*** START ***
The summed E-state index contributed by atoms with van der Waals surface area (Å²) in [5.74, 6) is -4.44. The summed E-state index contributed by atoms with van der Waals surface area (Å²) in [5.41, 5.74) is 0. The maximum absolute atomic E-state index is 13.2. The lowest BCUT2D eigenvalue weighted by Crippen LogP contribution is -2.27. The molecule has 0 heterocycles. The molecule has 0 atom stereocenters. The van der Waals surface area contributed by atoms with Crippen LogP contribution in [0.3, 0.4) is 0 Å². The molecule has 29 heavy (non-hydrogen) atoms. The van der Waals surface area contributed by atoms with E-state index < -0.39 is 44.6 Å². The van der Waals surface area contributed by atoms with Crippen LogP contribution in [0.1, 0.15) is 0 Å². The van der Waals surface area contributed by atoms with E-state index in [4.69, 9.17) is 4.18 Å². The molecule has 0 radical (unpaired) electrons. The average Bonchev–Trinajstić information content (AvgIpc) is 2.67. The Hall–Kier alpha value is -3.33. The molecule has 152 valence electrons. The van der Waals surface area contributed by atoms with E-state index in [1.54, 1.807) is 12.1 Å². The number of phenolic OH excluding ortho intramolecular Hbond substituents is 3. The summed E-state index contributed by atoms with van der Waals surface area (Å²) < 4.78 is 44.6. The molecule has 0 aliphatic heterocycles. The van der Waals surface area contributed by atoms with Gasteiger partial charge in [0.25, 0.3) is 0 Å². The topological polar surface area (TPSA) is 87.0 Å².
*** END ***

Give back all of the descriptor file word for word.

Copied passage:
The summed E-state index contributed by atoms with van der Waals surface area (Å²) in [5.74, 6) is -4.44. The summed E-state index contributed by atoms with van der Waals surface area (Å²) in [5.41, 5.74) is 0. The maximum absolute atomic E-state index is 13.2. The lowest BCUT2D eigenvalue weighted by Crippen LogP contribution is -2.27. The molecule has 0 heterocycles. The molecule has 0 atom stereocenters. The van der Waals surface area contributed by atoms with Crippen LogP contribution in [0.3, 0.4) is 0 Å². The molecule has 29 heavy (non-hydrogen) atoms. The van der Waals surface area contributed by atoms with E-state index < -0.39 is 44.6 Å². The van der Waals surface area contributed by atoms with Crippen LogP contribution in [0.1, 0.15) is 0 Å². The van der Waals surface area contributed by atoms with E-state index in [4.69, 9.17) is 4.18 Å². The molecule has 0 radical (unpaired) electrons. The average Bonchev–Trinajstić information content (AvgIpc) is 2.67. The Hall–Kier alpha value is -3.33. The molecule has 152 valence electrons. The van der Waals surface area contributed by atoms with E-state index in [1.54, 1.807) is 12.1 Å². The number of phenolic OH excluding ortho intramolecular Hbond substituents is 3. The summed E-state index contributed by atoms with van der Waals surface area (Å²) < 4.78 is 44.6. The molecule has 0 aliphatic heterocycles. The van der Waals surface area contributed by atoms with Gasteiger partial charge in [0.25, 0.3) is 0 Å². The topological polar surface area (TPSA) is 87.0 Å².